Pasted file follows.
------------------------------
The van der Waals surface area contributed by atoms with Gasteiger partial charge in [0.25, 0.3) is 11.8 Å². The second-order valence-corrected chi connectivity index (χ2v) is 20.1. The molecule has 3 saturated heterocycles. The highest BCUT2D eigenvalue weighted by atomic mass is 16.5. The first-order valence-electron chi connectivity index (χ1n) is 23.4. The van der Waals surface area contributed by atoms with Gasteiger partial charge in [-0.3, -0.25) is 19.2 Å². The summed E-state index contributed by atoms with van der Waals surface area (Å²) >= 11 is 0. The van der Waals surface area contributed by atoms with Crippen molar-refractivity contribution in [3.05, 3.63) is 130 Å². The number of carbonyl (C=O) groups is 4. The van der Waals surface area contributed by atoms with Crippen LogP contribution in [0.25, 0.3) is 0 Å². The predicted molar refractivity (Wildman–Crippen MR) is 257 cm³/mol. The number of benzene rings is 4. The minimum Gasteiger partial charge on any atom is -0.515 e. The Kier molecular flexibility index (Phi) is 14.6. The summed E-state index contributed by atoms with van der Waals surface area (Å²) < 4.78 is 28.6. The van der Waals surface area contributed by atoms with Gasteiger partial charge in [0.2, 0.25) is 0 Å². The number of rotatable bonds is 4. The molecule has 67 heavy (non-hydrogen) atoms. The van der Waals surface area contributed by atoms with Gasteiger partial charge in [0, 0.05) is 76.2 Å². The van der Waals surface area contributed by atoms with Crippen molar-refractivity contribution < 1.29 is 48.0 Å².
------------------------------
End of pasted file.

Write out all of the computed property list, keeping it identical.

The van der Waals surface area contributed by atoms with Gasteiger partial charge in [0.25, 0.3) is 11.8 Å². The second-order valence-corrected chi connectivity index (χ2v) is 20.1. The molecule has 3 saturated heterocycles. The highest BCUT2D eigenvalue weighted by atomic mass is 16.5. The first-order valence-electron chi connectivity index (χ1n) is 23.4. The van der Waals surface area contributed by atoms with Gasteiger partial charge in [-0.3, -0.25) is 19.2 Å². The summed E-state index contributed by atoms with van der Waals surface area (Å²) >= 11 is 0. The van der Waals surface area contributed by atoms with Crippen molar-refractivity contribution in [3.05, 3.63) is 130 Å². The number of carbonyl (C=O) groups is 4. The van der Waals surface area contributed by atoms with Crippen LogP contribution in [0.25, 0.3) is 0 Å². The predicted molar refractivity (Wildman–Crippen MR) is 257 cm³/mol. The number of benzene rings is 4. The minimum Gasteiger partial charge on any atom is -0.515 e. The Kier molecular flexibility index (Phi) is 14.6. The summed E-state index contributed by atoms with van der Waals surface area (Å²) < 4.78 is 28.6. The van der Waals surface area contributed by atoms with Gasteiger partial charge in [0.2, 0.25) is 0 Å². The number of rotatable bonds is 4. The molecule has 67 heavy (non-hydrogen) atoms. The van der Waals surface area contributed by atoms with Gasteiger partial charge in [0, 0.05) is 76.2 Å². The van der Waals surface area contributed by atoms with Crippen molar-refractivity contribution < 1.29 is 48.0 Å².